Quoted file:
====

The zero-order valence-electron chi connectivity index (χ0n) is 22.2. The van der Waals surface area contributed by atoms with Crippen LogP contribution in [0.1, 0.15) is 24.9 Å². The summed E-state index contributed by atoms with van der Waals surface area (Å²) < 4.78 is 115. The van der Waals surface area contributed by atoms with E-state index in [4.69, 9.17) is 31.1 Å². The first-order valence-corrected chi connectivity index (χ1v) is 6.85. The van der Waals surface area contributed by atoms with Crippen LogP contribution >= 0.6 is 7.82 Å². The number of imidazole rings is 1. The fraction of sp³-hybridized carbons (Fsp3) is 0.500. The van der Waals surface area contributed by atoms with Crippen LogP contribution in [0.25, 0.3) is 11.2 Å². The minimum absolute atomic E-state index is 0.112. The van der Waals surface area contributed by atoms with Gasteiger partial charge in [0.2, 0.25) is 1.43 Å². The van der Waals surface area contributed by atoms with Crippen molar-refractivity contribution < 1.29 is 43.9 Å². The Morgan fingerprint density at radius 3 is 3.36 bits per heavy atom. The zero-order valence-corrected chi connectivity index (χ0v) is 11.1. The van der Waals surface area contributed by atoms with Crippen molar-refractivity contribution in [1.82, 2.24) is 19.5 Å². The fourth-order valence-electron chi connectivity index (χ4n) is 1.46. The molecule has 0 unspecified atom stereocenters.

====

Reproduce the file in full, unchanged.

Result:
The zero-order valence-electron chi connectivity index (χ0n) is 22.2. The van der Waals surface area contributed by atoms with Crippen LogP contribution in [0.1, 0.15) is 24.9 Å². The summed E-state index contributed by atoms with van der Waals surface area (Å²) < 4.78 is 115. The van der Waals surface area contributed by atoms with E-state index in [4.69, 9.17) is 31.1 Å². The first-order valence-corrected chi connectivity index (χ1v) is 6.85. The van der Waals surface area contributed by atoms with Crippen LogP contribution >= 0.6 is 7.82 Å². The number of imidazole rings is 1. The fraction of sp³-hybridized carbons (Fsp3) is 0.500. The van der Waals surface area contributed by atoms with Crippen LogP contribution in [0.25, 0.3) is 11.2 Å². The minimum absolute atomic E-state index is 0.112. The van der Waals surface area contributed by atoms with Gasteiger partial charge in [0.2, 0.25) is 1.43 Å². The van der Waals surface area contributed by atoms with Crippen molar-refractivity contribution < 1.29 is 43.9 Å². The Morgan fingerprint density at radius 3 is 3.36 bits per heavy atom. The zero-order valence-corrected chi connectivity index (χ0v) is 11.1. The van der Waals surface area contributed by atoms with Crippen molar-refractivity contribution in [1.82, 2.24) is 19.5 Å². The fourth-order valence-electron chi connectivity index (χ4n) is 1.46. The molecule has 0 unspecified atom stereocenters.